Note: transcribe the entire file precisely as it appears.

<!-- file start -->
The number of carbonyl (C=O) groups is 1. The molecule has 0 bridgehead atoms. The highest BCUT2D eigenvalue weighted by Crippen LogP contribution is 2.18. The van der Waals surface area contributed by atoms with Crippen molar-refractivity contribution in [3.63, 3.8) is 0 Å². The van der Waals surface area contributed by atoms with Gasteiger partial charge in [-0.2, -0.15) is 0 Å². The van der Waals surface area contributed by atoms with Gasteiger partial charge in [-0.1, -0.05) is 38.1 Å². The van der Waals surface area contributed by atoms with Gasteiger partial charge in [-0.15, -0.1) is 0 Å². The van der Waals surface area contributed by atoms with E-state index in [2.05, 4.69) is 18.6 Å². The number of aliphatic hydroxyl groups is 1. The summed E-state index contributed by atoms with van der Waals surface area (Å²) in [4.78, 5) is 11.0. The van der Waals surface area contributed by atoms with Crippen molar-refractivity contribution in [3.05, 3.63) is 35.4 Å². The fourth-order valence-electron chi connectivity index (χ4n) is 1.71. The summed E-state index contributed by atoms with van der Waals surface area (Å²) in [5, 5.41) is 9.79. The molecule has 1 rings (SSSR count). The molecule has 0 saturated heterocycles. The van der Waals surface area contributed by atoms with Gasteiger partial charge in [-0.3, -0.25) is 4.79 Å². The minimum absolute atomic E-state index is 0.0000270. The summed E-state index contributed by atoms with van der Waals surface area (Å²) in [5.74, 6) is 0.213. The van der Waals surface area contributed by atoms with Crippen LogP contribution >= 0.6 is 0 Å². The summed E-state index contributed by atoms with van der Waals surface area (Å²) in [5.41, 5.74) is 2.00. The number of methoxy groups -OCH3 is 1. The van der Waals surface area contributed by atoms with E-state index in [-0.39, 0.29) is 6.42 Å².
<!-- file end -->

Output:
The number of carbonyl (C=O) groups is 1. The molecule has 0 bridgehead atoms. The highest BCUT2D eigenvalue weighted by Crippen LogP contribution is 2.18. The van der Waals surface area contributed by atoms with Crippen molar-refractivity contribution in [3.63, 3.8) is 0 Å². The van der Waals surface area contributed by atoms with Gasteiger partial charge in [-0.2, -0.15) is 0 Å². The van der Waals surface area contributed by atoms with Gasteiger partial charge in [-0.1, -0.05) is 38.1 Å². The van der Waals surface area contributed by atoms with Gasteiger partial charge in [-0.15, -0.1) is 0 Å². The van der Waals surface area contributed by atoms with E-state index in [2.05, 4.69) is 18.6 Å². The number of aliphatic hydroxyl groups is 1. The summed E-state index contributed by atoms with van der Waals surface area (Å²) in [4.78, 5) is 11.0. The van der Waals surface area contributed by atoms with Crippen molar-refractivity contribution in [3.05, 3.63) is 35.4 Å². The fourth-order valence-electron chi connectivity index (χ4n) is 1.71. The summed E-state index contributed by atoms with van der Waals surface area (Å²) in [5, 5.41) is 9.79. The molecule has 1 rings (SSSR count). The molecule has 0 saturated heterocycles. The van der Waals surface area contributed by atoms with Gasteiger partial charge in [-0.3, -0.25) is 4.79 Å². The minimum absolute atomic E-state index is 0.0000270. The summed E-state index contributed by atoms with van der Waals surface area (Å²) in [5.74, 6) is 0.213. The van der Waals surface area contributed by atoms with Crippen LogP contribution >= 0.6 is 0 Å². The summed E-state index contributed by atoms with van der Waals surface area (Å²) in [5.41, 5.74) is 2.00. The number of methoxy groups -OCH3 is 1. The van der Waals surface area contributed by atoms with E-state index in [-0.39, 0.29) is 6.42 Å².